A Hardaway 3 keyed an 8-0 Heat run to pull ahead, along with a 3 by Dan Majerle and buckets from Mourning and Brown. The Knicks were in one of their famous scoring droughts, and as was the case for most of their droughts, when the rain finally came it took the form of a bad-ass Jamaican man.
There was narrative beauty to Ewing’s play in the third. He scored 10 in the quarter, but it wasn’t the traditional case of the big man taking over one-on-one. His teammates kept setting him up, finding him moving off the ball rather than feeding him in the post and watching him go to work. If the Knicks could have surrounded Ewing with similar talent earlier in his career, there’d be a third championship banner up in the rafters. Instead we’re stuck with Charles Oakley being labeled a Knick “legend.”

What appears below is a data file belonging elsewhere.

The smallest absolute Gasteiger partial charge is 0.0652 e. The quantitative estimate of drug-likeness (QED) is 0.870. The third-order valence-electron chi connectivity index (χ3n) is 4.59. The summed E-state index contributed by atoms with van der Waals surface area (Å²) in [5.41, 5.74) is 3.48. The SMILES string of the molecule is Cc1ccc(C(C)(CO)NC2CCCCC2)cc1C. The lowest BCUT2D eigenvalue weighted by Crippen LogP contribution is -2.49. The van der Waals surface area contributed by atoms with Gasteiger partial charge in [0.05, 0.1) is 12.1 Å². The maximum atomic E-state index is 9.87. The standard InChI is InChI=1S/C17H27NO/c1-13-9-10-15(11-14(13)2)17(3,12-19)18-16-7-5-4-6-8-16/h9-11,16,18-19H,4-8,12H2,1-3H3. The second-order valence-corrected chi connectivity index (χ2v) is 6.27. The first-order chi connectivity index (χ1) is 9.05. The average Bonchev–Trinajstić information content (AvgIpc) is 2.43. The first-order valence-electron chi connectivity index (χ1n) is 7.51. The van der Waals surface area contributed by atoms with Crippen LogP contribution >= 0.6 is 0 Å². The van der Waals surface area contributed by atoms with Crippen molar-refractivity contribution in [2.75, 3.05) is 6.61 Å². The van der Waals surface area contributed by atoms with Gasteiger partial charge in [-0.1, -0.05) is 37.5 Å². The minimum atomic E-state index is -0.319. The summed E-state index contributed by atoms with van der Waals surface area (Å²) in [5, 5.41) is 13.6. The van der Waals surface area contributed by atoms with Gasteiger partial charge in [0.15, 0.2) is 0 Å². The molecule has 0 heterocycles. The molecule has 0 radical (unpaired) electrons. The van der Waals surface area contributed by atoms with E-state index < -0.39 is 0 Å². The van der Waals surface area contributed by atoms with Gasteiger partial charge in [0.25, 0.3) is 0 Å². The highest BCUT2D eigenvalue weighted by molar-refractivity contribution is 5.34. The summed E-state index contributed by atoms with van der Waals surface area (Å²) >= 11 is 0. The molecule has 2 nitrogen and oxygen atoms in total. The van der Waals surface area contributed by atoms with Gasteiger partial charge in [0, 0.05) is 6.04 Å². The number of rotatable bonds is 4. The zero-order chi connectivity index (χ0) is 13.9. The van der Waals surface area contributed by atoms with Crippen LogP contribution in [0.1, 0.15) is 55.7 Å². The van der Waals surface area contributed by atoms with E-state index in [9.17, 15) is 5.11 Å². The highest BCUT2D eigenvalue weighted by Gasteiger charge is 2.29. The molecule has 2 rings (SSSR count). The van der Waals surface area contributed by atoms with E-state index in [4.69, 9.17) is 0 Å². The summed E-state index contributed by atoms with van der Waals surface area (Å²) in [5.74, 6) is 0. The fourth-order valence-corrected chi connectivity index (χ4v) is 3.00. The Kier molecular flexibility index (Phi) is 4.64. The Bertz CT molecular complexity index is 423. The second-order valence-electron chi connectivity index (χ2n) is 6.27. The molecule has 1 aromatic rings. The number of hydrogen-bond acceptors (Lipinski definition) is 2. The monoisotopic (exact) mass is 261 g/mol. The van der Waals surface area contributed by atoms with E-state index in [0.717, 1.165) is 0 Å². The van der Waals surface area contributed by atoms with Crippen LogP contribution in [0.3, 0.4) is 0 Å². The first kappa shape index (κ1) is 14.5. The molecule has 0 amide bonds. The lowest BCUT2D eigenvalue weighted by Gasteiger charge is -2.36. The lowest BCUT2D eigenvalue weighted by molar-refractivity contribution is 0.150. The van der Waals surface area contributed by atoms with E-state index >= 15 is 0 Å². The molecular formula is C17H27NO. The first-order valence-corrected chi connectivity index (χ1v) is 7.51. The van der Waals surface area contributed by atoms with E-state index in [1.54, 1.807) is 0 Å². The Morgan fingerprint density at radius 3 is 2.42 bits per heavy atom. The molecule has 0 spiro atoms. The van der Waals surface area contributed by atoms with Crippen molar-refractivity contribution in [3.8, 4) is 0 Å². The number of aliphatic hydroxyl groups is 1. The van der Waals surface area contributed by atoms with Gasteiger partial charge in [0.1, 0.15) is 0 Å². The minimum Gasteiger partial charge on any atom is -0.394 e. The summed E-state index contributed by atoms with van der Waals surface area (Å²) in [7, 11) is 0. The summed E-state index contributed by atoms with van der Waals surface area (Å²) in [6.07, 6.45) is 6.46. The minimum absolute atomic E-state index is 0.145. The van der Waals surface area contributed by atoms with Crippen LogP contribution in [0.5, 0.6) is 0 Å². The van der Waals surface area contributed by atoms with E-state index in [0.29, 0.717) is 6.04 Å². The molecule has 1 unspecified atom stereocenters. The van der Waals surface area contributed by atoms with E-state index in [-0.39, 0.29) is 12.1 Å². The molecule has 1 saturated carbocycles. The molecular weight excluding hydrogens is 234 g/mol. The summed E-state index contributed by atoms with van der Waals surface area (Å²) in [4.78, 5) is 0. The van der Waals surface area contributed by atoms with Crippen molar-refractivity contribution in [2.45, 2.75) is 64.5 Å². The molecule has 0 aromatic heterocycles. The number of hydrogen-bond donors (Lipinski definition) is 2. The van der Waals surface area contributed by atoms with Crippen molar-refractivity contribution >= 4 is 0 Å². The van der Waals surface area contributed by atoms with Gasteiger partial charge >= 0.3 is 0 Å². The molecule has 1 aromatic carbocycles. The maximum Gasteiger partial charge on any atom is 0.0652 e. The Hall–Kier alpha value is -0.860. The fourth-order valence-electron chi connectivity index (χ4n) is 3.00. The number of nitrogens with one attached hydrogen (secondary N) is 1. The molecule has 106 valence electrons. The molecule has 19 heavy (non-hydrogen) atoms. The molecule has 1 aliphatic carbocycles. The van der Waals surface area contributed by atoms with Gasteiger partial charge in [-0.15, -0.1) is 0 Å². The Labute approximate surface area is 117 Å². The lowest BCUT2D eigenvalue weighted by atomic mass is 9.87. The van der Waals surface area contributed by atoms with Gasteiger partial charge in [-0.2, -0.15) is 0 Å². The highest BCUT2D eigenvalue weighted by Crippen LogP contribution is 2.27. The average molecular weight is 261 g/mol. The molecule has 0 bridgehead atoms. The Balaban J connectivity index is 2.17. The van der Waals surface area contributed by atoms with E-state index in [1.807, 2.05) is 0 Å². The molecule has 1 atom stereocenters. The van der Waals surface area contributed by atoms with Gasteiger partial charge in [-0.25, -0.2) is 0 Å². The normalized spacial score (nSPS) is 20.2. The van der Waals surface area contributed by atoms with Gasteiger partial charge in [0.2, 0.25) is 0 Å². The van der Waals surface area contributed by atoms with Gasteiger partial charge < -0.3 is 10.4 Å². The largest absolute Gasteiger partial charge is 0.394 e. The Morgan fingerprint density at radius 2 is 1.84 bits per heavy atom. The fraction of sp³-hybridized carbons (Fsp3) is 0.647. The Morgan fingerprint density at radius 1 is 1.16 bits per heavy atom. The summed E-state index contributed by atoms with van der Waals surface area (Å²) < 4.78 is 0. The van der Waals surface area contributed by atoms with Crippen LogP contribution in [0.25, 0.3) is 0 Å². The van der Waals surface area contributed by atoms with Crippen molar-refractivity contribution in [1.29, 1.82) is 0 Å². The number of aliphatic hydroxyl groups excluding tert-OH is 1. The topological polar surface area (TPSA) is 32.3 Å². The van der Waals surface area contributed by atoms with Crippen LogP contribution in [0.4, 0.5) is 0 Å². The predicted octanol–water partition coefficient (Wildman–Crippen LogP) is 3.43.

Late in the third Larry Johnson was whistled for a foul on Mourning and got a tech for complaining about it. Charlie Ward tried to settle him down and Johnson shoved him away. After LJ was benched the cameras caught him sitting on the floor repeatedly saying “Fuck you” to somebody in the distance. For whatever reason, all this sparked the Heat, who went on a 14-3 run after the T to go from five down to six up early in the fourth.
Then, a miracle. Two miracles. First, the Heat kept missing free throw after free throw after free throw. Mourning was especially askew, shooting 71% from the line that season but missing half his 10 attempts in this one. Clarence Weatherspoon and Otis Thorpe also missed a pair each. Meanwhile, the Knicks took 31 free throws and made 28.